“I thought the same thing, myself,” Caitlin responded, “at least for a little while. Bad information from a news program, I’m afraid. We and the Jao are actually in the Orion arm. We got it straightened out before long, fortunately before we embarrassed ourselves too badly.”
A few more steps down the corridor, then, “What was with Tully just now?” Caewithe asked. “Why was he fighting to be on the Ban Chao? He’ll just be in the way.”
“Tully’s got an insatiable urge to be at the leading edge of everything,” Caitlin said. “Aille understands. That’s why he was off in the mountains with the rebels half the time. He’ll make something positive out of this situation, you’ll see.”
“Bleeding edge will be more like it,” the younger woman muttered, and her cheeks were flushed.
Caitlin studied her as they walked. She knew their history as an on-again/off-again couple. “Tully never had a family. He was an orphaned rebel camp brat, surviving as best he could on what he could steal. If he told the truth twice a day, it was an accident. He was spying on the Jao when Aille ran across him, for God’s sake, which would have led to a swift execution if anyone else had detected him. If he didn’t live his life at this sort of fever pitch, he would have been dead long ago.”
“Yeah, I figured that out a while ago,” Caewithe said. “That’s why I finally broke it off with him. He’s fun for a time, but I can’t make a life with an adrenaline junkie.”
Caitlin gave her surprised guard captain a hug around the shoulders. “I could tell it hadn’t worked out,” Caitlin said, “but I didn’t know why. I really wish it had, though. I like both of you guys, and you would have been a great couple.”
Caewithe shrugged. “I really like Tully, too, but living with him would be like living with a hand grenade with the pin pulled. I couldn’t do it. So I let him go while we were still friends.”
“I’m not what you would call experienced at this stuff,” Caitlin said with a wry grin, “not with my background, but I’d say that was probably a wise decision. No sense in destroying your friendship over something if it never had a chance at success.”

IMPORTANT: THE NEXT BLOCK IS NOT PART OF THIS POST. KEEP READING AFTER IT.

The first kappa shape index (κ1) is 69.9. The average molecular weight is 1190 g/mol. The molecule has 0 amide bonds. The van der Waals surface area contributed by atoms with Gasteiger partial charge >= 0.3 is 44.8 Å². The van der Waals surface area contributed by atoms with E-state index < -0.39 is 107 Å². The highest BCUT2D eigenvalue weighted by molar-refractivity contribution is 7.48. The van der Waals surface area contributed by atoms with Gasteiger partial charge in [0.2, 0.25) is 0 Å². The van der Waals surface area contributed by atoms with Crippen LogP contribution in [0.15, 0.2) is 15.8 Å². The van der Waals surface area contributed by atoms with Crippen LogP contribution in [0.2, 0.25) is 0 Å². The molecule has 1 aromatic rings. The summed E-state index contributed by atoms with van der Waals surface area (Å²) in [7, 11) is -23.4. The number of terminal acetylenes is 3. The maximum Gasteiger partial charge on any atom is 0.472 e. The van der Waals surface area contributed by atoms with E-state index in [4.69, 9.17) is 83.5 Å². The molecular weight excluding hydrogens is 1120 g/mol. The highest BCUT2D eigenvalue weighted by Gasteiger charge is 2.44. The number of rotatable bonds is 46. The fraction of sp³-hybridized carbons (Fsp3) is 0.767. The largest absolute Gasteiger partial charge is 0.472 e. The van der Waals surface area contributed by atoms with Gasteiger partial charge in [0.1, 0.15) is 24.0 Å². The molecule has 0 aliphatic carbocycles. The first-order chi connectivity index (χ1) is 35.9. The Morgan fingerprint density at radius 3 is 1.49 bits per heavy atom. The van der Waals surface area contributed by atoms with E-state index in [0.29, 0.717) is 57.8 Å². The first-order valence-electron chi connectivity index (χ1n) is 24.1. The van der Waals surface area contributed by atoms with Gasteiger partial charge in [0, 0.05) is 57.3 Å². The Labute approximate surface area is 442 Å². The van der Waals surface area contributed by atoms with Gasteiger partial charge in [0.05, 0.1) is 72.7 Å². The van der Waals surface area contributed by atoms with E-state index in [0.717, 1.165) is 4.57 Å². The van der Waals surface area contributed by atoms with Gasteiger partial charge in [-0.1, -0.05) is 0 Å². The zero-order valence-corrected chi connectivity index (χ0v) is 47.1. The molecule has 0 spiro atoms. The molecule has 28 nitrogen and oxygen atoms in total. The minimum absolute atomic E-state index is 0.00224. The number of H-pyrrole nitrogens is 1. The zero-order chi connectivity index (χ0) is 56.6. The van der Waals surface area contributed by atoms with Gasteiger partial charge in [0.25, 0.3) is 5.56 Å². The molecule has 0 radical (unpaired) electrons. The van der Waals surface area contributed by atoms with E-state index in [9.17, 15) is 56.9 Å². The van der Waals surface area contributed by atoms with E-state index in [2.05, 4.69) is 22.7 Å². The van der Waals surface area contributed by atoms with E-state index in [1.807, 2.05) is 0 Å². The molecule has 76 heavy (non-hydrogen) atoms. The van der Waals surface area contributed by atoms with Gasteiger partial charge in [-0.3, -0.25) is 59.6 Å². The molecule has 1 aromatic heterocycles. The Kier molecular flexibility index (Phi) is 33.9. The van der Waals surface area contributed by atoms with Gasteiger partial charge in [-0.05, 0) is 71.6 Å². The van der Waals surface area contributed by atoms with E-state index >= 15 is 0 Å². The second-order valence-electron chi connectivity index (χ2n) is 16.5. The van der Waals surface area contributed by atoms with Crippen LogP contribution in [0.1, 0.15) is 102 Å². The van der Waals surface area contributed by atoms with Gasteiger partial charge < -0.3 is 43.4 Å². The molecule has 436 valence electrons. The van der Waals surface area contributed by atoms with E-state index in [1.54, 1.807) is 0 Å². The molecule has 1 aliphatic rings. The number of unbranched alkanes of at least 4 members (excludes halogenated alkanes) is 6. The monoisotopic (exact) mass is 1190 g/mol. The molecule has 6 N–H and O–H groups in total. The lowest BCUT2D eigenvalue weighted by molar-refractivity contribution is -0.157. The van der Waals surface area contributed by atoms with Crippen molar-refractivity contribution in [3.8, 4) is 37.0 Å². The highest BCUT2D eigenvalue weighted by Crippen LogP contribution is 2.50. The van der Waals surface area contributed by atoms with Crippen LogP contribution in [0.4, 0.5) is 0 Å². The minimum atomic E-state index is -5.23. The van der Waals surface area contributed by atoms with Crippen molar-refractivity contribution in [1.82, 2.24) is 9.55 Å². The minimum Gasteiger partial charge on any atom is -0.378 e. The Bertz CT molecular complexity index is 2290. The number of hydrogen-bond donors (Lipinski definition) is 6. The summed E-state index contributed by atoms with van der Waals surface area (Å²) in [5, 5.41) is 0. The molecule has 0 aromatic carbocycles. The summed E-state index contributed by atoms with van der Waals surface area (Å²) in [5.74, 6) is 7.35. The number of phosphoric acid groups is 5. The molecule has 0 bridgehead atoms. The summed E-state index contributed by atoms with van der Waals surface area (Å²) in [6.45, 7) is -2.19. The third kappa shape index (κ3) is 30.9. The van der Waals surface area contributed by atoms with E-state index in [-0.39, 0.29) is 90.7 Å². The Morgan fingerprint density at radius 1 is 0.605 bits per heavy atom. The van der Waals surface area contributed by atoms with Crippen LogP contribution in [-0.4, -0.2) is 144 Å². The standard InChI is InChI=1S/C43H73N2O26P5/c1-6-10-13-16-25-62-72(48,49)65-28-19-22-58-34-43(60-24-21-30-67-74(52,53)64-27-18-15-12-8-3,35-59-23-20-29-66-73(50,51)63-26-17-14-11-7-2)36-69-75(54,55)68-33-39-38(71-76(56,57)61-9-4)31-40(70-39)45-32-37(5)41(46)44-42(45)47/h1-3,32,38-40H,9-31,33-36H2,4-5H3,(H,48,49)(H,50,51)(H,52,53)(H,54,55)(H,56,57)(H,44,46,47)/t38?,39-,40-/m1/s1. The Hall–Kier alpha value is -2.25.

They walked in silence for a few moments, taking the next left and then the next right. Caitlin looked at her guard captain out of the corner of her eye. “So, you started looking yet?”
Caewithe gave a snort. “Got right to that point, didn’t you?” She laughed as Caitlin started to sputter. “It’s okay, it’s okay. Actually, if you want to know, Lieutenant Vaughan is starting to look interesting. And I love that Welsh accent.”
“Good,” Caitlin said as they reached her quarters. Caewithe and Tamt took up their posts by the door. “You just smile at him and use that Alabama drawl of yours.”
“Standard southern belle practice,” Caewithe said with a grin. “Been using it on Yankees for generations; hasn’t failed us yet.”
After the door closed, Tamt looked over at Caewithe. “I’ll take the post and call up one of the other guards. Lieutenant Vaughan said something about going to the officer’s pool.”
Caewithe thought about it for a moment. She had a swimsuit . . . yeah, it would work. “Thanks, Tamt. I’ll owe you one.”
The burly Jao guard just waved her on.